Tap into cold weather training habits to keep yourself motivated and active all season. Stephanie Ayre tells you how.
Working out in winter is hard, especially when your bed is far more inviting than a 6am spin class. But with the benefits of exercise easily outweighing any negative, don’t let your fitness routine slip just yet. With a few clever strategies, you can continue to make exercise happen.
Be gym ready
Having a pre-packed and ready-to-go gym bag equipped with all the essentials (including warm winter layers, healthy snacks, a towel and headphones) will give you the best chance of tackling any workout when it’s cold out.
Sometimes you just need to accept that working out in winter is far from ideal. Learn to embrace the discomfort and focus on the reasons you want to be active in the first place — summer is right around the corner, you know. Be positive, take that first step and know you’re only one workout away from feeling great.
Sweating it out with a friend is always a good idea. And when you can’t count on yourself to make it past the pre-workout coffee, calling in a buddy is one of the best ways to establish accountability and ensure you follow through — rain, hail or shine.
Keep your routine fresh
While many of us find comfort in routine and regularity, this can also put you on the road to a workout rut. Give yourself the best chance at sticking with it this season and keep your body guessing. Set yourself small, achievable and fun goals and month-to-month challenges, focusing on different areas you’d like to target. The best way to stay keen is to have variety in your workouts.
Try the 5-minute rule
If you’re considering ditching your session and going back to bed despite all efforts to be workout ready, try the 5-minute rule. Tell yourself to just get to your workout and if after 5 minutes you truly don’t want to be there, then give yourself a free pass (without guilt) to leave. More times than not, you’ll be glad you gave it a shot.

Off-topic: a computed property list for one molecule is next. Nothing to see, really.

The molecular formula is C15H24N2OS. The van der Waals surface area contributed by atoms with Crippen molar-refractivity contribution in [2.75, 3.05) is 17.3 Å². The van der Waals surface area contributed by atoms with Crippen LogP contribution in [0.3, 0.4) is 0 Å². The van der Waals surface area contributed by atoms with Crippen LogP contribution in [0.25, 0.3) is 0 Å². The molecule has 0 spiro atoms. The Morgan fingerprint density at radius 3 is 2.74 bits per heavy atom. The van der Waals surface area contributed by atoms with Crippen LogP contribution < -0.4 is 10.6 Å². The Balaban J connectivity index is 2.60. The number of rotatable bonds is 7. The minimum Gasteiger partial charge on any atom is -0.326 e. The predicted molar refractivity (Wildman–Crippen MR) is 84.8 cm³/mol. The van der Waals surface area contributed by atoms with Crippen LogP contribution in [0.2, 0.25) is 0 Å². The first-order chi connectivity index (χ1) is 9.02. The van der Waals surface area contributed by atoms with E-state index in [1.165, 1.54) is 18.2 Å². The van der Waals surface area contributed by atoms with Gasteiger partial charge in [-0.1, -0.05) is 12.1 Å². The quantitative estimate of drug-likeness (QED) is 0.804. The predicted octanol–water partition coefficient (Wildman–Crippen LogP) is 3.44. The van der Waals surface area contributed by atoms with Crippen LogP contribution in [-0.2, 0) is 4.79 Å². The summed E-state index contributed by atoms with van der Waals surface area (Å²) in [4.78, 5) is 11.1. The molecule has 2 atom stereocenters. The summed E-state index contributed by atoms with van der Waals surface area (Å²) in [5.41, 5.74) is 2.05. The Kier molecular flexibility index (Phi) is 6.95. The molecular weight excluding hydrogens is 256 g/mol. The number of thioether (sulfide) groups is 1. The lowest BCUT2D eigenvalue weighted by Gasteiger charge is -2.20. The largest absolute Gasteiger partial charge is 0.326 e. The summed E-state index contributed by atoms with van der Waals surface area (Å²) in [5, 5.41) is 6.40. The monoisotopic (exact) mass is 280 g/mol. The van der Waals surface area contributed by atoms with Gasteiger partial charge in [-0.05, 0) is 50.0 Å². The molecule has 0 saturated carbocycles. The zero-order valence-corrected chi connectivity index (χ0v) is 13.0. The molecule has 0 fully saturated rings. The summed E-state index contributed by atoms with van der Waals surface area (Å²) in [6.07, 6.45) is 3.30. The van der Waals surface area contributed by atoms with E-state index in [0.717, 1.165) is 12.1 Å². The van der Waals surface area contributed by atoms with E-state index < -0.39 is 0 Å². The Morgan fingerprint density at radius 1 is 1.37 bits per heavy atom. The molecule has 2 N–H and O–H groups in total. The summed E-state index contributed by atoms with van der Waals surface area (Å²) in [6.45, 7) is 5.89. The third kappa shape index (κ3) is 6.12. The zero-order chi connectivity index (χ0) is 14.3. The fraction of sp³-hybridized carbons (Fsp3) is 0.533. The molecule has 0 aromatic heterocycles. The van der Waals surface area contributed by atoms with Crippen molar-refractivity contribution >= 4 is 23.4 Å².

If there’s one thing that will zap your energy, it’s a cold or flu. Prevention is key, so boost your immunity!
Keep at it
Everyone needs time to rest and recover, but don’t stop now. Exercise is said to boost the circulation of virus-fighting white blood cells, with recent research suggesting that those who sweat it out are less likely to catch a cold. Those exercise-induced endorphins help keep the sniffles at bay, too.
Germs lurk everywhere — especially in the gym! Clean those mitts before and after every workout, and even after touching some machines. While most of the germs in your gym bag are your own, they can still make you sick. Keep your clean clothes separate from the dirty, and be sure to change that sweaty towel each session.
Eat it to beat it
Don’t let your diet make you sick. Vitamins and minerals play a vital role in keeping the immune system buzzing. Vitamins C, B, D, iron, magnesium, selenium and zinc are all essential for a healthy immune system. Stock your fridge with foods rich in protein such as lean meats, fish and legumes, and include a whole bunch of antioxidant-rich fruits and veg.
Know when to relax
When you’re less stressed, you’re less likely to be a germ magnet. Relaxing massage therapy can improve your immune function by loosening up overworked muscles and releasing toxins while increasing the mood-boosters serotonin and dopamine in the brain.
Being short on sleep can leave you more susceptible to catching a cold. To beat the winter bugs, you’ll need to be logging at least seven hours of shut-eye each night.
Update your winter wardrobe
Preparing your wardrobe for the cold weather will ensure you not only look your best, but that you’ll also be comfortable and confident in the cold. The key to keeping warm and dry is smart layering — anything you can pull on and off with ease (think jackets, tops, track pants and beanies) when things heat up mid-workout. Look for pieces that will block out wind, water, absorb sweat and keep you warm and toasty on the inside. Reflective gear will help keep you safe on those early-morning and late-night outdoor sessions.